On 24 April 2024 the International Federation of Accountants (IFAC) published an exposure draft on changes to the international Education Standards to embed sustainability, from analysis to reporting to assurance, across aspiring and working professional accountants’ training. The proposed revisions prescribe requirements for the first level of learning, the entry to professional accounting education programs, the second, the initial Professional Development (“IPD”) of aspiring professional accountants, and the third level, continuing development (“CPD”) of professional accountants. A study was carried out on the matter and the findings were summarized in IFAC’s publication, “Equipping Professional Accountants for Sustainability: What We Have and What We Need”, which is available, free of charge, on the internet. The paper stressed the importance of professional accountants being systems-thinkers, who recognize the connectivity of finance and sustainability. Sustainability is not a topic to be considered in isolation. Rather, the professional accountant should consider the impact of the global sustainability landscape on business models, value chains, and strategies, as well as on governance, risks, and opportunities.

IFAC’s proposals aim to provide balance, by setting out an appropriate minimum education standard at a global level based on demand for accountants to perform high quality, sustainability related services. IFAC recognizes that some individual IFAC member organizations may wish to adopt (or may have already adopted, which is the case for companies listed on the Nairobi Securities Exchange and for banks operating in Kenya) sustainability learning outcomes that go beyond the proposals. Demand for sustainability assurance engagements is likely to grow, both to meet regulatory requirements (Safaricom plc is the only company in Kenya at the moment which has its Sustainability Report audited by PricewaterhouseCoopers), as well as to address investor needs. The accounting profession needs to make sure aspiring professional accountants receive adequate education to address this new area of concentration by a large number of stakeholders. The current International Educational Standards (IESs) combine audit and assurance into one competence area. The extant learning outcomes are heavily weighted towards one specific type of assurance, the audit of financial statements. Out of the seven learning outcomes in the extant competence area, only one addresses general assurance principles. IFAC discussed how to incorporate a greater focus on assurance. Audit is often viewed as a core subject for many accounting curriculums and forms a key area of practical experience for many aspiring professional accountants. Accordingly, it was determined that the overall balance and proficiency should remain weighted towards the audit of financial statements. However, given the importance of assurance, its coverage should be expanded.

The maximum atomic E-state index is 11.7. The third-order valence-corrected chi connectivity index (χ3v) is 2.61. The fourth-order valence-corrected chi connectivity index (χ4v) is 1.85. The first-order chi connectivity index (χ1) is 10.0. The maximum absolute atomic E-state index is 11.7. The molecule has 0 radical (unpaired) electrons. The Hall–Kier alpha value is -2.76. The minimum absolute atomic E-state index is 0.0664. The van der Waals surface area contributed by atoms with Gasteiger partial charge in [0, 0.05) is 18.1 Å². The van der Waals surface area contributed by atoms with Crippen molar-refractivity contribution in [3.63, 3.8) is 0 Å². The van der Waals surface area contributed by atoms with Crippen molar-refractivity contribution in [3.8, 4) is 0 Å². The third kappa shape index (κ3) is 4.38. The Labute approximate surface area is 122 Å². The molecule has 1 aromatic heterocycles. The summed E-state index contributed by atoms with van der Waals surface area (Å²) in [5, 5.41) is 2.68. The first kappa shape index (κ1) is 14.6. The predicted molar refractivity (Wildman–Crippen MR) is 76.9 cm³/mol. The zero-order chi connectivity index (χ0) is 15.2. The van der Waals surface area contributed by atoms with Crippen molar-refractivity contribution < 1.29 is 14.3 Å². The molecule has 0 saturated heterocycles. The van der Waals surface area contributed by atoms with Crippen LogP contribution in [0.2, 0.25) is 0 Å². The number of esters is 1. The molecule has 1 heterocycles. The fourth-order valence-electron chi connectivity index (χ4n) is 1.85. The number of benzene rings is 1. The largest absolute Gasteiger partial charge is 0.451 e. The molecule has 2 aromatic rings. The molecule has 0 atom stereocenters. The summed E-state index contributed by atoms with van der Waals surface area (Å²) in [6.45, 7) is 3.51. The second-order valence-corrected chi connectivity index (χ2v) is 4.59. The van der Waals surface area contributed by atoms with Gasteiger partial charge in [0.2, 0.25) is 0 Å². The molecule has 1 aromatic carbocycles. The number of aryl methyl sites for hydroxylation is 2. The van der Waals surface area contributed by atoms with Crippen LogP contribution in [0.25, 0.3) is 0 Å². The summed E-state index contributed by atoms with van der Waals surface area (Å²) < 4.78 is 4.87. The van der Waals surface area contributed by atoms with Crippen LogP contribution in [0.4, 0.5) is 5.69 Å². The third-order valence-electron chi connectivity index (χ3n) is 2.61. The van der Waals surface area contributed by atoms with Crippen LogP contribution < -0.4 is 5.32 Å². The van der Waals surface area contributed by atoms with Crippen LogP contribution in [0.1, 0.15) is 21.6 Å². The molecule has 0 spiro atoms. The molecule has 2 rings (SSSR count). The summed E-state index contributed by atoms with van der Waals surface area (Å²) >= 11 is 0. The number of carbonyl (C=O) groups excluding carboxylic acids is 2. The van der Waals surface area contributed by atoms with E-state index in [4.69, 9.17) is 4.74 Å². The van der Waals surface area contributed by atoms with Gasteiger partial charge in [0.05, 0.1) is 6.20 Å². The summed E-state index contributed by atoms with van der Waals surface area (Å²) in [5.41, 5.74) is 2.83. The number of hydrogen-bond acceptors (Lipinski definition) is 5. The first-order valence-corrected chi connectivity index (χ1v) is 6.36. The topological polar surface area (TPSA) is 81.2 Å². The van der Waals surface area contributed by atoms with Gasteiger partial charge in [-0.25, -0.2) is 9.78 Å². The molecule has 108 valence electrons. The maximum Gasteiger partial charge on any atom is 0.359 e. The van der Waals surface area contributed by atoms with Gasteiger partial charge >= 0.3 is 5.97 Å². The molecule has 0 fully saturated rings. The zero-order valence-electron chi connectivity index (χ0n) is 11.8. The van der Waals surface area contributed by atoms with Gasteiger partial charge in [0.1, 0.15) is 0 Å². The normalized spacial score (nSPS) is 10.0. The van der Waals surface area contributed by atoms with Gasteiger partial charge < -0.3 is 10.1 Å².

If you wish to express your opinion on the new standards, you can do so up to 24 July 2024. Just download from the IFAC website the exposure draft entitled “International Education Standards (IESs) Proposed Revisions to IES 2, 3, and 4 – Sustainability”. It is a document of 66 pages and is easy to read: then submit your views to IFAC.

 Let me give you a tip: do not leave it until 23 July.


About Author

Leave A Reply